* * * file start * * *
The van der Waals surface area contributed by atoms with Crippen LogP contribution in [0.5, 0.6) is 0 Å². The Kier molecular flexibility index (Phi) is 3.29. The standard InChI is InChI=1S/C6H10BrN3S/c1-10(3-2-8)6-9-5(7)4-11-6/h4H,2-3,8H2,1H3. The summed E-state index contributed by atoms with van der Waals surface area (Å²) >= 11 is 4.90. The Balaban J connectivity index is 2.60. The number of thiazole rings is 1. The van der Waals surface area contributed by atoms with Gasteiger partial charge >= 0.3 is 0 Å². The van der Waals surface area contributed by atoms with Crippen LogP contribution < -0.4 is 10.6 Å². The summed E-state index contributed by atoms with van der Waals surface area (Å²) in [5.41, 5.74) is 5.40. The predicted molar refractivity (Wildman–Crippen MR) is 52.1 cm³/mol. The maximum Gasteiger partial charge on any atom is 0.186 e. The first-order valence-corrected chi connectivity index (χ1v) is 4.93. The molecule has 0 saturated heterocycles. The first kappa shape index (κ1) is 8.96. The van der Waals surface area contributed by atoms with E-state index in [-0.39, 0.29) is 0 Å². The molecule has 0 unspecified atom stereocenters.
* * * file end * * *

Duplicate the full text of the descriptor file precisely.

The van der Waals surface area contributed by atoms with Crippen LogP contribution in [0.5, 0.6) is 0 Å². The Kier molecular flexibility index (Phi) is 3.29. The standard InChI is InChI=1S/C6H10BrN3S/c1-10(3-2-8)6-9-5(7)4-11-6/h4H,2-3,8H2,1H3. The summed E-state index contributed by atoms with van der Waals surface area (Å²) >= 11 is 4.90. The Balaban J connectivity index is 2.60. The number of thiazole rings is 1. The van der Waals surface area contributed by atoms with Gasteiger partial charge >= 0.3 is 0 Å². The van der Waals surface area contributed by atoms with Crippen LogP contribution < -0.4 is 10.6 Å². The summed E-state index contributed by atoms with van der Waals surface area (Å²) in [5.41, 5.74) is 5.40. The predicted molar refractivity (Wildman–Crippen MR) is 52.1 cm³/mol. The maximum Gasteiger partial charge on any atom is 0.186 e. The first-order valence-corrected chi connectivity index (χ1v) is 4.93. The molecule has 0 saturated heterocycles. The first kappa shape index (κ1) is 8.96. The van der Waals surface area contributed by atoms with E-state index in [-0.39, 0.29) is 0 Å². The molecule has 0 unspecified atom stereocenters.